In this population of stable haemodialysis patients, switch to an ISS, was associated with a significant reduction in Hb level and reduced iron indices. This deterioration was observed despite an increase in both IV iron and ESA dosing. Variations in complex structure and stability are likely to have accounted for the differences in Hb control, since the kinetics of iron dissociation influence the pattern of iron release, distribution and storage [18]. In this population of iron-deficient individuals, TSAT values decreased dramatically after the switch, indicating that less iron was available for erythropoiesis. This may signify that iron released from the ISS had been sequestered by other compartments of the body such as the liver, consistent with the more extensive iron deposits observed in liver tissues within the ISS groups of the experimental studies, published by Toblli [4143]. The increased levels of liver enzymes recorded in the animal model were not mirrored by evidence of hepatotoxicity in the dialysis population because doses were far lower in the clinical study, but such an effect cannot be ruled out during long-term ISS therapy in dialysis patients. It has previously been observed that the administration of IV iron carbohydrate complexes with low stability, such as sodium ferric gluconate, can result in severe and extended parenchymal liver necrosis secondary to iron-induced lipid peroxidation in non-clinical models [18] and the high level of total bilirubin and low TSAT seen in the current clinical trial are consistent with some degree of hepatic toxicity and less stable molecular structures in the ISS preparations [41]. The significant increase in serum iron and TSAT described in the experimental study from Toblli [42, 43], coupled with greater iron deposition, indicates more rapid release of iron compared to IS due to overloading of serum transport proteins.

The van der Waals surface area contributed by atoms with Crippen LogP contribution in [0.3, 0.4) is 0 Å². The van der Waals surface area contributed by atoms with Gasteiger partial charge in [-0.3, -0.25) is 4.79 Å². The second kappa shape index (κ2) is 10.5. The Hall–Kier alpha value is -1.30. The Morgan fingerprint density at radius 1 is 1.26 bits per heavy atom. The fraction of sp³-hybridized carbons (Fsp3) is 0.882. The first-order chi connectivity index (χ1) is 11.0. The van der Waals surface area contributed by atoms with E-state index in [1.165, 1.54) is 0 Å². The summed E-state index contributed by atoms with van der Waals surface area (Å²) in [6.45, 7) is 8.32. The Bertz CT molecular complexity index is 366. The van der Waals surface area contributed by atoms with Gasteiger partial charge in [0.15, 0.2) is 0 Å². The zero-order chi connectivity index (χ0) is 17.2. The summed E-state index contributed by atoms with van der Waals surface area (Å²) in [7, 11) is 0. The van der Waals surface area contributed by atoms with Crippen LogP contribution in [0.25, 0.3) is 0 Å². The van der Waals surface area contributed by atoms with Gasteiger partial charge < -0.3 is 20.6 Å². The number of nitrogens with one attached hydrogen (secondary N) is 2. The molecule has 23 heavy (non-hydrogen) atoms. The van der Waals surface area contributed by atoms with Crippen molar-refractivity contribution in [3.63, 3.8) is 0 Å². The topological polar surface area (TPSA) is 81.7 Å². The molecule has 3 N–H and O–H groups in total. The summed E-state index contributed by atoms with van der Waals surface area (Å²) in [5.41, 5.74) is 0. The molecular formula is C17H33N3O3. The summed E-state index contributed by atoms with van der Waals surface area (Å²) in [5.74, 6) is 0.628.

Findings from the animal model described by Toblli [42, 43] were consistent with the observed clinical outcomes and may also sign post long-term toxicity risks. The examination of haemodynamic, biochemical and oxidative/nitrosative stress parameters in the non-clinical model demonstrated significant differences between the four European ISS complexes versus both the control group and the originator IS. IS, in contrast, exhibited a toxicity profile comparable to controls. Furthermore, significant differences were observed between the ISS preparations for most biochemical, oxidative stress and nitrosative stress parameters, with ISS1 and ISS2 showing higher levels of toxicity than ISS3 or ISS4. Under normal circumstances, iron in the body remains protein-bound until required for metabolic processes, to avoid tissues becoming exposed to the free cation. Free iron in the cytosol can react with oxidatively susceptible biomolecules, catalysing the formation of reactive oxygen species [44] with potentially damaging effects [4547]. These variations may at least partly explain the differences observed in the current clinical and non-clinical studies.

In conclusion, these clinical studies point to important variations between ISS complexes and IS and raise doubts about the interchangeability of IS and ISS preparations. Moreover, the requirement for higher dose of both IV iron and ESA not only reversed the expected cost benefit for conversion from IS but also can raise concerns about the need for higher doses of medication. In both cases, this is worrying given the current emphasis on minimizing ESA dosing as well as the preclinical data suggesting damage to liver, heart and kidney with the use of an ISS. Hence, clinical evidence on safety and therapeutic benefit should be established before use (or approval) of iron similar compounds.

Acknowledgements

Data were recorded by Hemodial (PHP development). The authors wish to thank Dr Antoine Lafuma for contributing to the statistical analysis of the observational study.

Disclosure of financial and competing interests: Vifor (International) Ltd financially supported the independent statistical analysis of the long-term observational study by CEMKA/EVAL. Vifor Pharma Ltd did not contribute to the study design. Professor Jacques Rottembourg has received a consultancy fee from Vifor Pharma Ltd following the conclusion of this study.

Provenance and peer review: Not commissioned; externally peer reviewed.

Authors

Professor Jacques Rottembourg1, MD
Corinne Emery2, MSc
Alessandra Moglia3, PhD

1Hemodialysis Unit, Groupe Diaverum, Paris, France
2CEMKA/EVAL, Bourg-la-Reine, France
3Vifor Pharma Ltd, Glattbrugg, Switzerland

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Author for correspondence: Professor Jacques Rottembourg, MD, Department of Nephrology, Groupe Hospitalier Pitié-Salpêtrière, 83 Boulevard de l’Hôpital, FR-75013 Paris, France